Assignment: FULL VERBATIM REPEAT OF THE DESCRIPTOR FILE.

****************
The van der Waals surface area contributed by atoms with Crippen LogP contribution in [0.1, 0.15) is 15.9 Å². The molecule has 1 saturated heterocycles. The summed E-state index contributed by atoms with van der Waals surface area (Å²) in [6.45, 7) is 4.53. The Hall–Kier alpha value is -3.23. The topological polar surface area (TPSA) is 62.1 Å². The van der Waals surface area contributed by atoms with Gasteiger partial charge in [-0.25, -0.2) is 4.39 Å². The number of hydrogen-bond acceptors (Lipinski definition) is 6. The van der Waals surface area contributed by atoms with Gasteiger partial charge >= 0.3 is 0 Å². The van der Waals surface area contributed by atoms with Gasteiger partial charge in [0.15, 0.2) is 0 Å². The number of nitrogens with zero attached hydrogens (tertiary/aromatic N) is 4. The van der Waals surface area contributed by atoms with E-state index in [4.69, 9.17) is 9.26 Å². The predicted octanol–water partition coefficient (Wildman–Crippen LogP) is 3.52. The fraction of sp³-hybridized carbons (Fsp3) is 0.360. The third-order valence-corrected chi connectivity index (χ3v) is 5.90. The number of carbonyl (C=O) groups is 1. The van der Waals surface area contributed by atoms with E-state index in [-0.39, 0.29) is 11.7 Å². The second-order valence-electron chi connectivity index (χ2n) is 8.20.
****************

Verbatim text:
The van der Waals surface area contributed by atoms with Crippen LogP contribution in [0.1, 0.15) is 15.9 Å². The molecule has 1 saturated heterocycles. The summed E-state index contributed by atoms with van der Waals surface area (Å²) in [6.45, 7) is 4.53. The Hall–Kier alpha value is -3.23. The topological polar surface area (TPSA) is 62.1 Å². The van der Waals surface area contributed by atoms with Gasteiger partial charge in [-0.25, -0.2) is 4.39 Å². The number of hydrogen-bond acceptors (Lipinski definition) is 6. The van der Waals surface area contributed by atoms with Gasteiger partial charge >= 0.3 is 0 Å². The van der Waals surface area contributed by atoms with Gasteiger partial charge in [0.15, 0.2) is 0 Å². The number of nitrogens with zero attached hydrogens (tertiary/aromatic N) is 4. The van der Waals surface area contributed by atoms with E-state index in [4.69, 9.17) is 9.26 Å². The predicted octanol–water partition coefficient (Wildman–Crippen LogP) is 3.52. The fraction of sp³-hybridized carbons (Fsp3) is 0.360. The third-order valence-corrected chi connectivity index (χ3v) is 5.90. The number of carbonyl (C=O) groups is 1. The van der Waals surface area contributed by atoms with E-state index in [-0.39, 0.29) is 11.7 Å². The second-order valence-electron chi connectivity index (χ2n) is 8.20.